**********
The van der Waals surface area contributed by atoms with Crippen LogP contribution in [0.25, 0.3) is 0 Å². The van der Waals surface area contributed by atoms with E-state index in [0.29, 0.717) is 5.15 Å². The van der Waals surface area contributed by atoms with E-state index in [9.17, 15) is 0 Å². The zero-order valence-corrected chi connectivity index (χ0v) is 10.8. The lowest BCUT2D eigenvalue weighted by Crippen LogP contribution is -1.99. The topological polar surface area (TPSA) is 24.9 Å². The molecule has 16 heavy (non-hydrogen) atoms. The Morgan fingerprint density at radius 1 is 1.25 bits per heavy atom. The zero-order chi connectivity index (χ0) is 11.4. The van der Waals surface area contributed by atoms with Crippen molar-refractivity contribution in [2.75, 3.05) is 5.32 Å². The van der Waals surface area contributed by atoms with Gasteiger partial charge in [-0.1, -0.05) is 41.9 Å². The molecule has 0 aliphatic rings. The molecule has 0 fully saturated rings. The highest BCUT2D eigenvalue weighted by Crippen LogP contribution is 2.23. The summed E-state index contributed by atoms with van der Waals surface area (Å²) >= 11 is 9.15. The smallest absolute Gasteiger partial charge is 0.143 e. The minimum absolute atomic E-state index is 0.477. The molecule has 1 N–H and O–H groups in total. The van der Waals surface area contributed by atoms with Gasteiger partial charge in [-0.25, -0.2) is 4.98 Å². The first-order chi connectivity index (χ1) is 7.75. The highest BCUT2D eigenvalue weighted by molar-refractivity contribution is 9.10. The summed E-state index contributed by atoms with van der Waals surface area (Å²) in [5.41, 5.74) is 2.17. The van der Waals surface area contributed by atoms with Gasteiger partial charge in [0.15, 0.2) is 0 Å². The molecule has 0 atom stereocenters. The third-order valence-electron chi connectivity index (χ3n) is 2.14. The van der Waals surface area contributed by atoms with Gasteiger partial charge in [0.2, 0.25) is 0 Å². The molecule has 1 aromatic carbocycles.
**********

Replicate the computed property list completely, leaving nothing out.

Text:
The van der Waals surface area contributed by atoms with Crippen LogP contribution in [0.25, 0.3) is 0 Å². The van der Waals surface area contributed by atoms with E-state index in [0.29, 0.717) is 5.15 Å². The van der Waals surface area contributed by atoms with E-state index in [9.17, 15) is 0 Å². The zero-order valence-corrected chi connectivity index (χ0v) is 10.8. The lowest BCUT2D eigenvalue weighted by Crippen LogP contribution is -1.99. The topological polar surface area (TPSA) is 24.9 Å². The molecule has 16 heavy (non-hydrogen) atoms. The Morgan fingerprint density at radius 1 is 1.25 bits per heavy atom. The zero-order chi connectivity index (χ0) is 11.4. The van der Waals surface area contributed by atoms with Crippen molar-refractivity contribution in [2.75, 3.05) is 5.32 Å². The van der Waals surface area contributed by atoms with Gasteiger partial charge in [-0.1, -0.05) is 41.9 Å². The molecule has 0 aliphatic rings. The molecule has 0 fully saturated rings. The highest BCUT2D eigenvalue weighted by Crippen LogP contribution is 2.23. The summed E-state index contributed by atoms with van der Waals surface area (Å²) >= 11 is 9.15. The smallest absolute Gasteiger partial charge is 0.143 e. The minimum absolute atomic E-state index is 0.477. The molecule has 1 N–H and O–H groups in total. The van der Waals surface area contributed by atoms with Gasteiger partial charge in [-0.25, -0.2) is 4.98 Å². The first-order chi connectivity index (χ1) is 7.75. The highest BCUT2D eigenvalue weighted by molar-refractivity contribution is 9.10. The summed E-state index contributed by atoms with van der Waals surface area (Å²) in [5.41, 5.74) is 2.17. The van der Waals surface area contributed by atoms with Gasteiger partial charge in [0.15, 0.2) is 0 Å². The molecule has 0 atom stereocenters. The third-order valence-electron chi connectivity index (χ3n) is 2.14. The van der Waals surface area contributed by atoms with Gasteiger partial charge in [0.2, 0.25) is 0 Å². The molecule has 1 aromatic carbocycles.